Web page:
What about the Balance between Law Enforcement and Data Protection?

What about the Balance between Law Enforcement and Data Protection?

Irene Maria Portela (Polytechnic Institute of Cávado and Ave, Portugal) and Maria Manuela Cruz-Cunha (Polytechnic Institute of Cávado and Ave, Portugal & University of Minho, Portugal)
Copyright: © 2012 |Pages: 18
DOI: 10.4018/978-1-61350-323-2.ch709
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Abstract

The Data Retention Directive (2006/24/EC) provides the obligation for providers of publicly available electronic communications services or of public communications networks to retain traffic and location data for six months up to two years for the purpose of the investigation, detection and prosecution of serious crime. In the regulatory framework imposed by this Directive, the Portuguese Law no. 32/2008, of 17 July, requires that providers of publicly available electronic communication services or of public communications networks retain specific communication data, so that such data can be accessed by competent authorities, exclusively for the purpose of investigation, detection and prosecution of serious crime. Retained (via digital storage) metadata of telecommunications acts change and transform into the content of something else: a surveillance program. The concept of a data space that provides movement within and between data described here illustrates the powers of data retention in an imaginable way. Considering potential uses and misuses of retained data such as traffic analysis, social network analysis and data mining, this chapter examines the degree of interference with the right to privacy posed by the data retention laws.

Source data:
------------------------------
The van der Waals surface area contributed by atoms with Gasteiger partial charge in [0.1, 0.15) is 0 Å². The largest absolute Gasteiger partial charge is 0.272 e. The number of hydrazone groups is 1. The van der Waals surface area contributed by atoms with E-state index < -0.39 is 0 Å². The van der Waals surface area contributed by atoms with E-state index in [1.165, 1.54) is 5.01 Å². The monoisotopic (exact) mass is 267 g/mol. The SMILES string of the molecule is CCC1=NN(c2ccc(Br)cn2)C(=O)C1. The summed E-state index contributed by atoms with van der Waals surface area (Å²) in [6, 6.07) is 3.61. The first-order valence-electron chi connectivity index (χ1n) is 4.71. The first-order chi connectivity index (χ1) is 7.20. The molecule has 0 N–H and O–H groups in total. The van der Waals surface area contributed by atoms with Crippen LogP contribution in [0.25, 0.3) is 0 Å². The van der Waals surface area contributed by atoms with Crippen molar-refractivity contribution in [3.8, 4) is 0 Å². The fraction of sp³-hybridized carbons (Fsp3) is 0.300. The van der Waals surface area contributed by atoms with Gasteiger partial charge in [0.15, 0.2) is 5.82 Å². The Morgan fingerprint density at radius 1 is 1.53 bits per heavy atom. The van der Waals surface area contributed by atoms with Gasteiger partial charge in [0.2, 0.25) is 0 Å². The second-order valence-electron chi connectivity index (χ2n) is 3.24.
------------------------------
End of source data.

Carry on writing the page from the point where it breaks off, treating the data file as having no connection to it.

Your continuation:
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Introduction

The EU adopted the Data Retention Directive in March 2006. The purpose of the Directive is to achieve an EU-wide harmonisation of national requirements for the mandatory retention of communications data. Seen from a broader scope, data retention fits well into the post-9/11 war on terror measurements. The shift toward an omniscient surveillance-state has generally often been compared to scenarios familiar from the prophetic novel 1984 by George Orwell (1949).

After the terrorist attacks in Europe in 2004 and 2005, the EU passed the Directive because of the legal and technical differences between national provisions for data retention1. The European Union Directive on data retention2, though less than 10 pages long, is invested with considerable authority3. The Data Retention Directive requires EU governments to retain data for assistance in the investigation, detection and prosecution of serious crime3 and covers both telephones and the internet. It directs the member states to pass a law compelling each provider of telecommunications services to retain traffic and location data for at least the past six, and at most, the last 24 months.